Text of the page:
The Mark Twain National Forest is located in southern and central
Missouri. The Forest is comprised of 1.5 million acres with many
streams fed by some of the largest springs in the country. Seven
Congressionally designated wildernesses cover 63,000 acres.
There are 16 developed campgrounds that meet the selection criteria.
The Mark Twain National Forest is a forest of surprises. There are echoes of West Virginia, Pennsylvania, Virginia, and even a little Arizona and California in this national forest in the heart of America. The Mark Twain, composed of nine districts and separated by privately owned land, looks like several states within its boundaries, but is still uniquely Missouri. Driving past fields of freshly harvested crops and sun browned grass, one may wonder where is the green. A forest signpost says "turn here" and within a very short distance, there are towering oak and hickory sheltering petite dogwood and sassafras. The change in the landscape is as surprising and refreshing as a splash of cool water and provides the Mark Twain with a wide variety of camping locations and diverse recreational opprotunities.
It is hard today to see the destruction caused by post Civil War logging and frequent wildfires. Legislatively created in the 1930's, the Forest was well established by 1945 when deer and turkey were reintroduced. Stretching from the St. Francis mountains in the southeast to the Ozarks in the southwest, the Mark Twain contains a variety of topography and wildlife that makes every curve and corner a path to discovery. A quick glimpse of a wild turkey or deer, descendants of earlier stock, of might be seen next to grazing cattle as well as hidden in the robust hardwood forest.
Floating is a popular activity within the Mark Twain on 350 miles of floatable streams. Canoeing, rafting, and inner tubing provide means of observing the Forest's bluffs, caves, vegetation, and wildlife. Perhaps the most popular location to the Mark Twain's "whitewater" enthusiasts is Silver Mine Recreation Area. On the banks of St. Francis River, this campground, with nice sites for car, tent, recreational vehicle (RV), and motorhome camping enthusiasts, is convenient to some great float opportunities and an annual competition (check with Fredericktown District Office for more information). Silver Mine Recreation Area, named for actual silver mines, active in the 1920s but long since played out, is a great place for family camping vacations with a lot to explore and do.
For the adventurous and nimble, there are two trails on the east and west sides of Saint Francis River in the Silver Mines Recreation Area. (Do not attempt either hike in less than very good walking shoes.) While both hikes end at the old Einstein Mines Dam, each offers totally different experiences. On the east side of the river, the hiker can observe pre-Cambrian granite and felsite rocks and results of volcanic force. On the west side, the trail leads the hiker to the old mine and its supporting structures. The mine's "leavings" offer a rock hound a treasure trove of various rocks and minerals native to the area.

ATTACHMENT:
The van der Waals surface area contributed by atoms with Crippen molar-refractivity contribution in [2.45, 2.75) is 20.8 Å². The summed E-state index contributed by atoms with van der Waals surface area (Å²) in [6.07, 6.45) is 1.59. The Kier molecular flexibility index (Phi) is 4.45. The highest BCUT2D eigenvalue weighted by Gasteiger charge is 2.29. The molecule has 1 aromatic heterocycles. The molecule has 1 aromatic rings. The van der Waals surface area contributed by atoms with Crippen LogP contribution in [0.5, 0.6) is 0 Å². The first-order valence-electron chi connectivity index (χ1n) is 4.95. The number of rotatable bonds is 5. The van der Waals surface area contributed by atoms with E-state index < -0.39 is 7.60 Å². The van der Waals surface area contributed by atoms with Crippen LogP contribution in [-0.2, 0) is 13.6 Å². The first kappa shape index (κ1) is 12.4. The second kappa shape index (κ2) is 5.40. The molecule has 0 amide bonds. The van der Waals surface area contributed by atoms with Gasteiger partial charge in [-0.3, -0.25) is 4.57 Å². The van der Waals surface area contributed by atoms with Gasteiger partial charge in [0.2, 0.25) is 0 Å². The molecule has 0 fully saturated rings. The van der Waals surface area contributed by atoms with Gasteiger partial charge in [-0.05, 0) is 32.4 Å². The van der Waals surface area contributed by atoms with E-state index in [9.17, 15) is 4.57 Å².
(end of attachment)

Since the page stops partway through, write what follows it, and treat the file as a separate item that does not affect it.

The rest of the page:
The Mark Twain has a variety of hiking trails from the most leisurely to the more strenuous, hard-core hiker's trails, such as the planned five-hundred mile Ozark Trail. This trail stretches from St. Louis through the Mark Twain National Forest into Arkansas and provides both the serious and casual hiker opportunities to enjoy the Forest. However, other day hikes also give one an idea of the Mark Twain's topography and geological make-up.
Greer Spring trail, located on Missouri Highway 19, south of Greer Crossing campground, is a one-mile moderate trail through a mixture of hardwood and pines to a delightful example of "karst" geology. The spring, named for the mill-owner who used the spring to run his mill in the 19th century, bubbles and boils from an underground source to the surface in shades of blue and green. Looking into the vortex, one might imagine seeing sunshine from China. It's that deep. While Greer Spring campground can accommodate all modes of camping, its site's seclusion and the amount of privacy offered make it very popular with car and tent campers.
Cobb Ridge campground, near Chadwick, Missouri, with nice long parking aprons and numerous electric hook-ups, is probably the most RV and motorhome friendly camping location in the Mark Twain National Forest. In the center of Chadwick Motorcycle & ATV Use Area, with it near 100 miles of ATV, motorcycle, or mountain bike trails, winding in and out of deep, forested hollows and down long ridge tops, this campground is also very popular with Off-road enthusiasts. With many hollows, caves and springs in the immediate vicinity there is a lot to explore in the area for the non-ORV enthusiasts.
One of several car and tent camping-friendly location is Marble Creek campground. Named for the deposits of attractively colored dolomite in the area which were mined and used in the building trade, the camping location is near the concrete ruins of a grist mill dam and Ozark Trail. This campground illustrates all the special components of the Mark Twain National Forest - great trails, a healthy stand of trees, secluded camp sites, good fishing, as well as interesting geology and terrain.
The Mark Twain National Forest offers sights, sounds and experiences to be remembered for a lifetime. Tubing down the fast flowing Current River, kayaking on the Saint Francis River's white water in the spring, looking into a valley atop a "tough" climb or any number of other outdoor experiences, the Mark Twain National Forest is ready for you.
401 Fairgrounds Rd.
Rolla, Missouri 65401
RANGER DISTRICT ADDRESSES
1103 S Jefferson
Ava, Missouri 65608
4 Confederate Rd.
Doniphan, Missouri 63935
108 S. Sam Houston Blvd.
Houston, Missouri 65483
Poplar Bluff, Missouri 63901
Hwy. 8 West
Potosi, Missouri 63664
1301 South Main
Salem, Missouri 65560